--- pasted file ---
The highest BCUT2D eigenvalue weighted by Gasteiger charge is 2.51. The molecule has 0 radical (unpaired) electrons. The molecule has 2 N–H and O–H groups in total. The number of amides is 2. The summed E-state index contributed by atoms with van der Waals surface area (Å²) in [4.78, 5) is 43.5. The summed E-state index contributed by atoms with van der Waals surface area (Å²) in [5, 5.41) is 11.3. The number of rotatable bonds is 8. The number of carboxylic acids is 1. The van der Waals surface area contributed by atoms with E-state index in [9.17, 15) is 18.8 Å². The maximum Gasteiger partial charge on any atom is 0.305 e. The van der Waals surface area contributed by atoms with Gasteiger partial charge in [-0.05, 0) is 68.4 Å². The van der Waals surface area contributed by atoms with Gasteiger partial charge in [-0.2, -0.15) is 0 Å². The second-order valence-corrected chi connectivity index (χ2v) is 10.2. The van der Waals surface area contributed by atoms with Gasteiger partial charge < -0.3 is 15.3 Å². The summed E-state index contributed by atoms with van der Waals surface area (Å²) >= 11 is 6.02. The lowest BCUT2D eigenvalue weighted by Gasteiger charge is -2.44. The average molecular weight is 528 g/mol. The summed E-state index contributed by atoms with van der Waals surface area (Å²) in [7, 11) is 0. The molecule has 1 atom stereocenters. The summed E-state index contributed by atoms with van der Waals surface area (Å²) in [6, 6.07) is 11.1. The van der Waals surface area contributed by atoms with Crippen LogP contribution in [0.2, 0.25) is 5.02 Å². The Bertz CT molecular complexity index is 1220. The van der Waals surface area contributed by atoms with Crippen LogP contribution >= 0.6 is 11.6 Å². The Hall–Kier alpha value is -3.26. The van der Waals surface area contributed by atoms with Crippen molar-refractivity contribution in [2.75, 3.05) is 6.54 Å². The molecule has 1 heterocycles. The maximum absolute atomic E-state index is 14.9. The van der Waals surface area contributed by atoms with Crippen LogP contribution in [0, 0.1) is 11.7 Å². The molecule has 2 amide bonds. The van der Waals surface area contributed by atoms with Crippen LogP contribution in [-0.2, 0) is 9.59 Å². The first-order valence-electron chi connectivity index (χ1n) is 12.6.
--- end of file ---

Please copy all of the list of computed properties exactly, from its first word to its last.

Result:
The highest BCUT2D eigenvalue weighted by Gasteiger charge is 2.51. The molecule has 0 radical (unpaired) electrons. The molecule has 2 N–H and O–H groups in total. The number of amides is 2. The summed E-state index contributed by atoms with van der Waals surface area (Å²) in [4.78, 5) is 43.5. The summed E-state index contributed by atoms with van der Waals surface area (Å²) in [5, 5.41) is 11.3. The number of rotatable bonds is 8. The number of carboxylic acids is 1. The van der Waals surface area contributed by atoms with E-state index in [9.17, 15) is 18.8 Å². The maximum Gasteiger partial charge on any atom is 0.305 e. The van der Waals surface area contributed by atoms with Gasteiger partial charge in [-0.05, 0) is 68.4 Å². The van der Waals surface area contributed by atoms with Gasteiger partial charge in [-0.2, -0.15) is 0 Å². The second-order valence-corrected chi connectivity index (χ2v) is 10.2. The van der Waals surface area contributed by atoms with Gasteiger partial charge < -0.3 is 15.3 Å². The summed E-state index contributed by atoms with van der Waals surface area (Å²) >= 11 is 6.02. The lowest BCUT2D eigenvalue weighted by Gasteiger charge is -2.44. The average molecular weight is 528 g/mol. The summed E-state index contributed by atoms with van der Waals surface area (Å²) in [7, 11) is 0. The molecule has 1 atom stereocenters. The summed E-state index contributed by atoms with van der Waals surface area (Å²) in [6, 6.07) is 11.1. The van der Waals surface area contributed by atoms with Crippen LogP contribution in [0.2, 0.25) is 5.02 Å². The Bertz CT molecular complexity index is 1220. The van der Waals surface area contributed by atoms with Crippen LogP contribution >= 0.6 is 11.6 Å². The Hall–Kier alpha value is -3.26. The van der Waals surface area contributed by atoms with Crippen molar-refractivity contribution in [2.75, 3.05) is 6.54 Å². The molecule has 1 heterocycles. The maximum absolute atomic E-state index is 14.9. The van der Waals surface area contributed by atoms with Crippen LogP contribution in [0, 0.1) is 11.7 Å². The molecule has 2 amide bonds. The van der Waals surface area contributed by atoms with Crippen LogP contribution in [-0.2, 0) is 9.59 Å². The first-order valence-electron chi connectivity index (χ1n) is 12.6.